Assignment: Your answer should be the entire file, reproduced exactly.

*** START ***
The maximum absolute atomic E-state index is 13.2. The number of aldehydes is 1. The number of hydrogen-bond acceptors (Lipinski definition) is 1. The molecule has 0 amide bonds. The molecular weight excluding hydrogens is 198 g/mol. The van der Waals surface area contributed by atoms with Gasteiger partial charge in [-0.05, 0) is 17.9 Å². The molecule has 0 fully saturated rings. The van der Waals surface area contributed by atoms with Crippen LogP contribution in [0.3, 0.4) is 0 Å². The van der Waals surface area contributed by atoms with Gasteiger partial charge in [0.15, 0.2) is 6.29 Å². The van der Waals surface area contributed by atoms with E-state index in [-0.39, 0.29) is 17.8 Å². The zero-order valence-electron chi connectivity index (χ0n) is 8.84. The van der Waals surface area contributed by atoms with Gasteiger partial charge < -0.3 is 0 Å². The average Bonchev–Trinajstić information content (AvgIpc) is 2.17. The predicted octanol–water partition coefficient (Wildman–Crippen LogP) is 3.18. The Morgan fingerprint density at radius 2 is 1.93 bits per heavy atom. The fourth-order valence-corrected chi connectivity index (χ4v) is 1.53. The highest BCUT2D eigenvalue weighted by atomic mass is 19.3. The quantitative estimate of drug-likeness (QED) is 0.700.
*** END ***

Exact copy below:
The maximum absolute atomic E-state index is 13.2. The number of aldehydes is 1. The number of hydrogen-bond acceptors (Lipinski definition) is 1. The molecule has 0 amide bonds. The molecular weight excluding hydrogens is 198 g/mol. The van der Waals surface area contributed by atoms with Gasteiger partial charge in [-0.05, 0) is 17.9 Å². The molecule has 0 fully saturated rings. The van der Waals surface area contributed by atoms with Crippen LogP contribution in [0.3, 0.4) is 0 Å². The van der Waals surface area contributed by atoms with Gasteiger partial charge in [0.15, 0.2) is 6.29 Å². The van der Waals surface area contributed by atoms with E-state index in [-0.39, 0.29) is 17.8 Å². The zero-order valence-electron chi connectivity index (χ0n) is 8.84. The van der Waals surface area contributed by atoms with Gasteiger partial charge < -0.3 is 0 Å². The average Bonchev–Trinajstić information content (AvgIpc) is 2.17. The predicted octanol–water partition coefficient (Wildman–Crippen LogP) is 3.18. The Morgan fingerprint density at radius 2 is 1.93 bits per heavy atom. The fourth-order valence-corrected chi connectivity index (χ4v) is 1.53. The highest BCUT2D eigenvalue weighted by atomic mass is 19.3. The quantitative estimate of drug-likeness (QED) is 0.700.